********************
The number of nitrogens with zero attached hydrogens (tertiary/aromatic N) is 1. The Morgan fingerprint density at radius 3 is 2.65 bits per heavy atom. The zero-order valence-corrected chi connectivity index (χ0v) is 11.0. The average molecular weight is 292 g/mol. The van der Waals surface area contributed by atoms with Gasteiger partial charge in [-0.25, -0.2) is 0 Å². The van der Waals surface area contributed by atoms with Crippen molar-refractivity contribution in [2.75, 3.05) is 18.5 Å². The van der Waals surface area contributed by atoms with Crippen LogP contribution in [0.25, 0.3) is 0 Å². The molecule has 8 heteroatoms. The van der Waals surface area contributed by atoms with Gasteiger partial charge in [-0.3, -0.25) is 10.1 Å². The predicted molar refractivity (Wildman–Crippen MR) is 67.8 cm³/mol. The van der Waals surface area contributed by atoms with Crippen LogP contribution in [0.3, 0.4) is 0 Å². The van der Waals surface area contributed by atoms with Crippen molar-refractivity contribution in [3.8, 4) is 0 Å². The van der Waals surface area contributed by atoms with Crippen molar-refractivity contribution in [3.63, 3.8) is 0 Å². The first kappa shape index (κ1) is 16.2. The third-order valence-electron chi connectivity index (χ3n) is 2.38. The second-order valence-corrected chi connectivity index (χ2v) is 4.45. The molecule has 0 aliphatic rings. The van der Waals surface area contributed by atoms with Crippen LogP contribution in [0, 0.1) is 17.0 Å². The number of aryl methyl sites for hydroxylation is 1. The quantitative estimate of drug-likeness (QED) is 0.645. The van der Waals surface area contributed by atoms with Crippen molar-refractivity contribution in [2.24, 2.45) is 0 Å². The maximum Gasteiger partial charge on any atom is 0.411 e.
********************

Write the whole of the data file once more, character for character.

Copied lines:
The number of nitrogens with zero attached hydrogens (tertiary/aromatic N) is 1. The Morgan fingerprint density at radius 3 is 2.65 bits per heavy atom. The zero-order valence-corrected chi connectivity index (χ0v) is 11.0. The average molecular weight is 292 g/mol. The van der Waals surface area contributed by atoms with Gasteiger partial charge in [-0.25, -0.2) is 0 Å². The van der Waals surface area contributed by atoms with Crippen molar-refractivity contribution in [2.75, 3.05) is 18.5 Å². The van der Waals surface area contributed by atoms with Crippen LogP contribution in [0.25, 0.3) is 0 Å². The molecule has 8 heteroatoms. The van der Waals surface area contributed by atoms with Gasteiger partial charge in [-0.3, -0.25) is 10.1 Å². The predicted molar refractivity (Wildman–Crippen MR) is 67.8 cm³/mol. The van der Waals surface area contributed by atoms with Crippen LogP contribution in [0.3, 0.4) is 0 Å². The van der Waals surface area contributed by atoms with Crippen molar-refractivity contribution in [3.8, 4) is 0 Å². The van der Waals surface area contributed by atoms with Crippen molar-refractivity contribution in [3.63, 3.8) is 0 Å². The first kappa shape index (κ1) is 16.2. The third-order valence-electron chi connectivity index (χ3n) is 2.38. The second-order valence-corrected chi connectivity index (χ2v) is 4.45. The molecule has 0 aliphatic rings. The van der Waals surface area contributed by atoms with Crippen LogP contribution in [0, 0.1) is 17.0 Å². The number of aryl methyl sites for hydroxylation is 1. The quantitative estimate of drug-likeness (QED) is 0.645. The van der Waals surface area contributed by atoms with Crippen molar-refractivity contribution in [2.24, 2.45) is 0 Å². The maximum Gasteiger partial charge on any atom is 0.411 e.